Driftless Trout Anglers

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Jumpsuit  
#481 Posted : Wednesday, May 15, 2019 2:54:09 AM(UTC)
Jumpsuit
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Dear God gurth, that is a magnificent fish! I love fishing cranks and am continually suprised at how big you can go with size, and browns just don't care like northern and muskies. I couple weeks ago after landing a 19" and I thinking I had the big fish of the morning I had a mid 20's that dwarfed it just make my ML set up with 8 lb p-line look like a joke as he broke me off after about 45 seconds . I couldn't help but just sit there afterwords and laugh at how powerful big browns are . Btw are you still using 10 lb power pro or did you switch back to trilene XT?
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Gurth on 5/15/2019(UTC)
Gurth  
#482 Posted : Wednesday, May 15, 2019 3:33:53 AM(UTC)
Gurth
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Thanks Jump and everyone else.

I have a photo with the Rap still in its mouth that I didn’t share and it looks puny even though it’s a 4.175 inch lure. They might bite on a musky lure, who knows?

That setup has 20lb PP and is on a 6 foot medium light Berkley Lightning Rod.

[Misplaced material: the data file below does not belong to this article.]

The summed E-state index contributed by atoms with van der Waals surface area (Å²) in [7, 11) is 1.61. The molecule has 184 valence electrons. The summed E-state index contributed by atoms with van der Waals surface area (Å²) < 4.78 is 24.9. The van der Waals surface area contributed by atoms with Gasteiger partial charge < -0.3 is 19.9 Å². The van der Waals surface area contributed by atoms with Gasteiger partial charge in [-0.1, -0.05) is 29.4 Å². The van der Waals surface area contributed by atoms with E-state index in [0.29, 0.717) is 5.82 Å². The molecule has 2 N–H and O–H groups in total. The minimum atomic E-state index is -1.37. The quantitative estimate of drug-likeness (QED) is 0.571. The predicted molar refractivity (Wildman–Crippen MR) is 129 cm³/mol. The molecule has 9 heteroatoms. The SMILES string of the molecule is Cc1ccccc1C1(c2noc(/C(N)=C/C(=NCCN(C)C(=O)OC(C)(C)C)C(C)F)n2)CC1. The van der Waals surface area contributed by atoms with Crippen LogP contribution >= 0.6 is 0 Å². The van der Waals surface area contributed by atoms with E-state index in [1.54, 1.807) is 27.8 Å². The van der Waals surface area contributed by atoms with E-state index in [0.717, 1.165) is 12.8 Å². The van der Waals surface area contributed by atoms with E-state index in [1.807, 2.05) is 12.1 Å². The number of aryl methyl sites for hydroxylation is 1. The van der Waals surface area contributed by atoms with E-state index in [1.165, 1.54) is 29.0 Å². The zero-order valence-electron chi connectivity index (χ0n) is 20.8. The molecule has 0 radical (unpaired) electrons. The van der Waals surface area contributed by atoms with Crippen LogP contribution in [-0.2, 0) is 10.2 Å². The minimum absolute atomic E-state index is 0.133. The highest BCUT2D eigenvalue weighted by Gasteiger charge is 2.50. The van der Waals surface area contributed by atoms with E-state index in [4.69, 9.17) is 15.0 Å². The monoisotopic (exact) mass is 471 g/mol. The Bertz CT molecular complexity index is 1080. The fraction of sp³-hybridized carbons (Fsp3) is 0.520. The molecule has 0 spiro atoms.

Also have a 6.5 foot medium Lightning Rod, also with 20lb.

Bought them primarily to use for bass and walleye but love them for Raps on a stream. Call them my Speys as the butt is long and they can be cast two-handed. Really light and sensitive and responsive considering their action.

They aren’t good with Martins though.

I have a couple of Light Ugly Stiks with 10lb PP that I use for PMs when going after bigs.

I use ULs with 10lb PP for smaller water and have a 4’8” ugly with 6lb mono for really small water.

Haha. There’s a long answer to your short question.

I’m a full convert to Power Pro now and like it a lot.

Edited by user Wednesday, May 15, 2019 12:26:33 PM(UTC)  | Reason: Not specified

“Harvest eaters... release trophies.” -Gurth
Private correspondence at: jkschind "at" tds.net
NBrevitz  
#483 Posted : Wednesday, May 15, 2019 6:56:13 AM(UTC)
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Helluva fishThumpUp ThumpUp
Thats a Brown I'd actually try to catchLaugh
Seriously though, well done man, awesome PB and way to expand your repertoire with the stickbaits. I did the same thing with jigs last year and they've firmly become a staple of the box.
"I fish because I love to: Because only in the woods can I find solitude without loneliness."